• Implementing auditing can significantly impact your system and database read and write workload.
    • Your backups will be larger and slower, and you will have a new audit archive database to maintain and secure, and you will have new processes for dumping and loading audit data, and eventually deleting it.
    • If you audit changes to everything, you are going to create massive amounts of audit data.
      • Who is the trusted auditor who will review that data, and how often, and based on what events?
      • Who will write the application that the auditor will use to review the data?
      • How will they differentiate authorized versus unauthorized data access?
  • You have to have a compiler installed somewhere. What will prevent a backup of the production database from being restored and accessed there? What will prevent a developer or dev ops tech from writing unauthorized code and compiling it there and using the .r in production?
  • If you use dbauthkey or .apl, how are you implementing key life cycle management? How will you detect key compromise or improper key use, e.g. unauthorized creation of signed code? Who watches the watchers?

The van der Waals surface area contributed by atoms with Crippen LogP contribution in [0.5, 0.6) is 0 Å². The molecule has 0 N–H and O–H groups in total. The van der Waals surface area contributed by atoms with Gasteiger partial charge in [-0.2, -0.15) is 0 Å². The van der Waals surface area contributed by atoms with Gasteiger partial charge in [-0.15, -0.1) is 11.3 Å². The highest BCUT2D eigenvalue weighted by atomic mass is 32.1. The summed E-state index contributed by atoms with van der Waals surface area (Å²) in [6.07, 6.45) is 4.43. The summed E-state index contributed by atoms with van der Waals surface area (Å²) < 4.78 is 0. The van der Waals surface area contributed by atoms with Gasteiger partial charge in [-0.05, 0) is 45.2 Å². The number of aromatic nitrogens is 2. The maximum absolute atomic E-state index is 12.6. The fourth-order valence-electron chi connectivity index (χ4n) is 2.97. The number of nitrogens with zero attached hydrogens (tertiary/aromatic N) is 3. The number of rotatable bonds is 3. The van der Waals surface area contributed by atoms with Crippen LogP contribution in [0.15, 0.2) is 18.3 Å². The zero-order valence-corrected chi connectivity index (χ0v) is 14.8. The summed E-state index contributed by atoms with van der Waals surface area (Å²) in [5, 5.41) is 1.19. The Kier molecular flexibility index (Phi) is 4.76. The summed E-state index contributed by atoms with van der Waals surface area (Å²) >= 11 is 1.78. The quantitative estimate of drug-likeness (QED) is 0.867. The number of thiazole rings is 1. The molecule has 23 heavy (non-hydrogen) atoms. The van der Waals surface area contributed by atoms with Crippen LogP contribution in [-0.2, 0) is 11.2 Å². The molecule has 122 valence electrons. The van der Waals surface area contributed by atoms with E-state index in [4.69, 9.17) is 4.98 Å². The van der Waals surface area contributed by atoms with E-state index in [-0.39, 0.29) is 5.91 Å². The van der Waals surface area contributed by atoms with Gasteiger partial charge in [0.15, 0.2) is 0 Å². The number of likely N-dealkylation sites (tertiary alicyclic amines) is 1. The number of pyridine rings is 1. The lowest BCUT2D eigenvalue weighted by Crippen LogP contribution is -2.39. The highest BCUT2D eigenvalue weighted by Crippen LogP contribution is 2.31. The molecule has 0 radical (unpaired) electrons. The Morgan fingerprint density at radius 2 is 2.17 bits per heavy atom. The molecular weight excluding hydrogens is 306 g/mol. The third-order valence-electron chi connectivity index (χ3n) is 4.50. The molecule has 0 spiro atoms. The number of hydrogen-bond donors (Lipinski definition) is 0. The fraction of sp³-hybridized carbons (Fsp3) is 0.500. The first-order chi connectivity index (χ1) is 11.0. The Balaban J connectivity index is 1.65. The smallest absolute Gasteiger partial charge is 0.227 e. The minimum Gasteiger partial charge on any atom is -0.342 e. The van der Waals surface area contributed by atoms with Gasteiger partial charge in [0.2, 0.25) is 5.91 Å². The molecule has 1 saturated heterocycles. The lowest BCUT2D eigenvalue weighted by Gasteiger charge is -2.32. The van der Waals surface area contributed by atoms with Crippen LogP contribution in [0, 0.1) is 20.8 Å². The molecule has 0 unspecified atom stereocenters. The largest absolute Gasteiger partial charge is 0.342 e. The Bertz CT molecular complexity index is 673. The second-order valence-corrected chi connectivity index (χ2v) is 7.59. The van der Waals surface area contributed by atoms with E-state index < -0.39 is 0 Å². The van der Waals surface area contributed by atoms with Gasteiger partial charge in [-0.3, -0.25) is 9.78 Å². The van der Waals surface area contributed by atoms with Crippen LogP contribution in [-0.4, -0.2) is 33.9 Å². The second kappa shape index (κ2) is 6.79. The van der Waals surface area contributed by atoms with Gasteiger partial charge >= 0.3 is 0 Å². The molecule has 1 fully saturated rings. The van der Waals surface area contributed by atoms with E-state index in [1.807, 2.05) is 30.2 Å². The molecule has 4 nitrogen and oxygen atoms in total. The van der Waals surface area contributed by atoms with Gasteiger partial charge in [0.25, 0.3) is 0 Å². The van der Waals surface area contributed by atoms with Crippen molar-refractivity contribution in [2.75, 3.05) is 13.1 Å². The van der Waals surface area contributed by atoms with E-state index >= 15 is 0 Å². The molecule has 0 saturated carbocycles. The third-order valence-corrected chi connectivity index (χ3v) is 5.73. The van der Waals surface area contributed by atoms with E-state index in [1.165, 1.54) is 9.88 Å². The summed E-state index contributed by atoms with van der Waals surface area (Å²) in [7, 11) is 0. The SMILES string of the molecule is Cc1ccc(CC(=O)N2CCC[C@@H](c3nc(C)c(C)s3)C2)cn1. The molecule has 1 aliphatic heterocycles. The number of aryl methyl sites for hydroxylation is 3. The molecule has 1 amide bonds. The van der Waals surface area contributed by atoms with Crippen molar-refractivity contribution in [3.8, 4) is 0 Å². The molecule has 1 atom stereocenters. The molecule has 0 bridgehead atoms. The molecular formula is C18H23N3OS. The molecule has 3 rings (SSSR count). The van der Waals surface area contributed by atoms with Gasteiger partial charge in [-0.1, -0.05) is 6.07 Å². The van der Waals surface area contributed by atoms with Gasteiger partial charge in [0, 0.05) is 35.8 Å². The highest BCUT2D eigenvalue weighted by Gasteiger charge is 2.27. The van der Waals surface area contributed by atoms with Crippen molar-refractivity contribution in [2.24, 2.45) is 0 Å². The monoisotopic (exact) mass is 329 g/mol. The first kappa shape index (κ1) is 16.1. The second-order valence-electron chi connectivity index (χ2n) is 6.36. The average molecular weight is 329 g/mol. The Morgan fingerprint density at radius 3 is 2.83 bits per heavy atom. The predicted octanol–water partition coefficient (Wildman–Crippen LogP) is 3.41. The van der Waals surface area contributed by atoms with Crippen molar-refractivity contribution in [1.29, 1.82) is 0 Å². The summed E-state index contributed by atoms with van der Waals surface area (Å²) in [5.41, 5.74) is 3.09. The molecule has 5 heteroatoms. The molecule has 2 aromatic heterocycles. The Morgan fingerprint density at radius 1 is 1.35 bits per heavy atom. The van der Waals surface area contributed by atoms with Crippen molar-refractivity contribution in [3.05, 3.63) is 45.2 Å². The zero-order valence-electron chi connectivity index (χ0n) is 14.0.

• What stops a DBA or sys admin from just bypassing the application and runtime altogether and sucking the data straight out of the database files? (Yes, that's possible when one is sufficiently informed and motivated.)
Solving these problems is hard. Defining the scope of the problems and determining which problems can be addressed in meaningful ways as opposed to implementing impotent and intrusive "security theatre" is equally hard. And to make matters worse, I can say from experience that sometimes the business decision-makers in an organization can't be bothered to learn enough about the capabilities and limitations of the OpenEdge platform and about their in-house operational procedures and application data flows to be able to reason about these problems, so they foist those tasks on the implementers with a mandate to "just fix it!" Or, as they say, "stuff runs downhill".

Good luck!